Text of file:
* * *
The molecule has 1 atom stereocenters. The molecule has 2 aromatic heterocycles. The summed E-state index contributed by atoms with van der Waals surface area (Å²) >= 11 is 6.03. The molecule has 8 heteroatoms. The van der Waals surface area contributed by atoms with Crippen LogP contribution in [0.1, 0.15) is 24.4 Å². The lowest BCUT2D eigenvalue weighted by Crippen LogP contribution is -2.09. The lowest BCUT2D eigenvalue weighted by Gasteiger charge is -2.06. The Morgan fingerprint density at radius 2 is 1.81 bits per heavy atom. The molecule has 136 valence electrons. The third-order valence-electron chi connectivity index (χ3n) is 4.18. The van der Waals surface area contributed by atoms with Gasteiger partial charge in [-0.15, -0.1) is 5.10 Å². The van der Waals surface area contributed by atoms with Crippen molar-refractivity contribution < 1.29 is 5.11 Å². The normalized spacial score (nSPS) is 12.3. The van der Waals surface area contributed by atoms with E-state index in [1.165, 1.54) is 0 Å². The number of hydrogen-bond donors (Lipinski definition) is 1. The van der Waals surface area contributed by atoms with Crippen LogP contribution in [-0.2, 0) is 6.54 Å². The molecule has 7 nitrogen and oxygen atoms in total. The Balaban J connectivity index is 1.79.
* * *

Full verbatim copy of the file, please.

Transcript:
The molecule has 1 atom stereocenters. The molecule has 2 aromatic heterocycles. The summed E-state index contributed by atoms with van der Waals surface area (Å²) >= 11 is 6.03. The molecule has 8 heteroatoms. The van der Waals surface area contributed by atoms with Crippen LogP contribution in [0.1, 0.15) is 24.4 Å². The lowest BCUT2D eigenvalue weighted by Crippen LogP contribution is -2.09. The lowest BCUT2D eigenvalue weighted by Gasteiger charge is -2.06. The Morgan fingerprint density at radius 2 is 1.81 bits per heavy atom. The molecule has 136 valence electrons. The third-order valence-electron chi connectivity index (χ3n) is 4.18. The van der Waals surface area contributed by atoms with Gasteiger partial charge in [-0.15, -0.1) is 5.10 Å². The van der Waals surface area contributed by atoms with Crippen molar-refractivity contribution < 1.29 is 5.11 Å². The normalized spacial score (nSPS) is 12.3. The van der Waals surface area contributed by atoms with E-state index in [1.165, 1.54) is 0 Å². The number of hydrogen-bond donors (Lipinski definition) is 1. The van der Waals surface area contributed by atoms with Crippen LogP contribution in [-0.2, 0) is 6.54 Å². The molecule has 7 nitrogen and oxygen atoms in total. The Balaban J connectivity index is 1.79.